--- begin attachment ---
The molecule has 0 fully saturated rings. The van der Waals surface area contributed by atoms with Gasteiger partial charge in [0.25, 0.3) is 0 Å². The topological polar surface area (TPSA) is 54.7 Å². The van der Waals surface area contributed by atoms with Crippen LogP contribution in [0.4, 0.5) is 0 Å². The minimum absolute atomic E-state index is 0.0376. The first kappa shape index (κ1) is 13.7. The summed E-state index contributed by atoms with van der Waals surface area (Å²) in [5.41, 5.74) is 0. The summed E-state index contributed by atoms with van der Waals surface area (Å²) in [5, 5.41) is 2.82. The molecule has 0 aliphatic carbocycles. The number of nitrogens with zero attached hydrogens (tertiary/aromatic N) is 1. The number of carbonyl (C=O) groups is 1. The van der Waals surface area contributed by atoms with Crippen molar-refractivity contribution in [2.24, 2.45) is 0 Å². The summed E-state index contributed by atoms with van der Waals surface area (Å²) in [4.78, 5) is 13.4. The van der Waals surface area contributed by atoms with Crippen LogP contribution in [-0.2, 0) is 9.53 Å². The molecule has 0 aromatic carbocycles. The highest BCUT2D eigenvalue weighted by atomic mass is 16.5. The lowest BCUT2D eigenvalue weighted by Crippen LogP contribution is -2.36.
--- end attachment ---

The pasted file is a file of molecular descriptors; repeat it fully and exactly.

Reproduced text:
The molecule has 0 fully saturated rings. The van der Waals surface area contributed by atoms with Gasteiger partial charge in [0.25, 0.3) is 0 Å². The topological polar surface area (TPSA) is 54.7 Å². The van der Waals surface area contributed by atoms with Crippen LogP contribution in [0.4, 0.5) is 0 Å². The minimum absolute atomic E-state index is 0.0376. The first kappa shape index (κ1) is 13.7. The summed E-state index contributed by atoms with van der Waals surface area (Å²) in [5.41, 5.74) is 0. The summed E-state index contributed by atoms with van der Waals surface area (Å²) in [5, 5.41) is 2.82. The molecule has 0 aliphatic carbocycles. The number of nitrogens with zero attached hydrogens (tertiary/aromatic N) is 1. The number of carbonyl (C=O) groups is 1. The van der Waals surface area contributed by atoms with Crippen molar-refractivity contribution in [2.24, 2.45) is 0 Å². The summed E-state index contributed by atoms with van der Waals surface area (Å²) in [4.78, 5) is 13.4. The van der Waals surface area contributed by atoms with Crippen LogP contribution in [-0.2, 0) is 9.53 Å². The molecule has 0 aromatic carbocycles. The highest BCUT2D eigenvalue weighted by atomic mass is 16.5. The lowest BCUT2D eigenvalue weighted by Crippen LogP contribution is -2.36.